It’s shocking but true. The more TV you watch, the more overweight you’re likely to be. In a groundbreaking 1990 study conducted by the Centers for Disease Control and Prevention in Atlanta, researchers determined that there is a strong positive relationship between television watching and obesity. Subsequent studies have linked TV to specific symptoms of obesity or being overweight, such as worsening triglycerides, LDL cholesterol, HDL cholesterol and blood sugar control.
Why is this so? Put simply, the more TV you watch, the less likely you are to exercise. In the CDC study, which surveyed nearly 12,000 high school students, only 12% of students engaged in 20 minutes of vigorous physical activity three or more times per week. In contrasts, 70% watched over an hour of TV each day and 35% said they watched 3 hours of TV or more. And this was back in 1990, before videogame consoles became common household appliances.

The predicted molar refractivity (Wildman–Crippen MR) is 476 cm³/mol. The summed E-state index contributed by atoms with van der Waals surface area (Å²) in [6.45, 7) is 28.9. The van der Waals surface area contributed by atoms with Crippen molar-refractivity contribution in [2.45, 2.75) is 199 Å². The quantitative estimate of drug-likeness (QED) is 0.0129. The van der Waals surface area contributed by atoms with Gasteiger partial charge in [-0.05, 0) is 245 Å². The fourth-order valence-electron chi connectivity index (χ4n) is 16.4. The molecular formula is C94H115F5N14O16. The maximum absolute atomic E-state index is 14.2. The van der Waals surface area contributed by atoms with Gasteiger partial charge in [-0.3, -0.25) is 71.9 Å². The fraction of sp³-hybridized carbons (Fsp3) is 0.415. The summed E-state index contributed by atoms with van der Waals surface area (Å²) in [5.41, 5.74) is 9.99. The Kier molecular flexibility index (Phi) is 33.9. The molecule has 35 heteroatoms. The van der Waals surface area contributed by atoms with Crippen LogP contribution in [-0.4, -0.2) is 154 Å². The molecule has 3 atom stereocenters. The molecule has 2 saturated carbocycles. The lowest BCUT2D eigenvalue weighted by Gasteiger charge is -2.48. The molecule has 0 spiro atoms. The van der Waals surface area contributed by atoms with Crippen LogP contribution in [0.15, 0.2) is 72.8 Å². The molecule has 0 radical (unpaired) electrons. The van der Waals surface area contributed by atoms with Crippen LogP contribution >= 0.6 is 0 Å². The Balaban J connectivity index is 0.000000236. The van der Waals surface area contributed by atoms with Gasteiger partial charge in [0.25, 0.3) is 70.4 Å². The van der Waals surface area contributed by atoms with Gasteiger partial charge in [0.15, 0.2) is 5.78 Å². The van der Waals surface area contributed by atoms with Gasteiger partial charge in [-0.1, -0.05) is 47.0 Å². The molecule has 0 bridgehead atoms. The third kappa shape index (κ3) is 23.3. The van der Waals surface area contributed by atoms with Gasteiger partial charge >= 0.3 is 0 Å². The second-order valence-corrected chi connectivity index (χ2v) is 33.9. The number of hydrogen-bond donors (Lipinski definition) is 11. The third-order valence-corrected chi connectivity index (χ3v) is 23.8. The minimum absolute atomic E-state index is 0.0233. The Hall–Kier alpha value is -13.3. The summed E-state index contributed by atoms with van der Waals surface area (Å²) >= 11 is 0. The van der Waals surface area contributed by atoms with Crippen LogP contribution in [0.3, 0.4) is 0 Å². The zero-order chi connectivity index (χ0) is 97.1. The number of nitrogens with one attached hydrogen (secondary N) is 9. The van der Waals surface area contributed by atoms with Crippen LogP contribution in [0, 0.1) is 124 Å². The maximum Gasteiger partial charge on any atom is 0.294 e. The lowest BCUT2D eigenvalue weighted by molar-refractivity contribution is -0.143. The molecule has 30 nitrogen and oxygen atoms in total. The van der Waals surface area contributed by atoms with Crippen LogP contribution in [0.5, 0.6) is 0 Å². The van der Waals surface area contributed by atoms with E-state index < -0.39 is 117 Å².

Researchers at the CDC estimate that approximately 250,000 deaths could be prevented each year if people were more active, that is, if they were more physically active and watched less TV.
Why is this important for kids? Because kids develop habits and set patterns that will carry into adulthood. Inactive kids are likely to become more inactive adults. Active kids stand a much better chance of growing into active adults. And the health risks aren’t 50 years out either. A recent study by two doctors at the Alfred I. duPont Hospital for Children, published at the end of 2003 in the Journal of the American Medical Association found that young adults, ages 18 to 30, with low fitness levels were three to six times more likely than fit participants to develop Type 2 diabetes, high blood pressure and metabolic syndrome, thought to be caused by excess weight, physical inactivity and genetic factors. One of the duPont researchers was quoted as saying: “There are long-term adverse health consequences for young adults [from] staying indoors and relying on video games and PCs for entertainment.”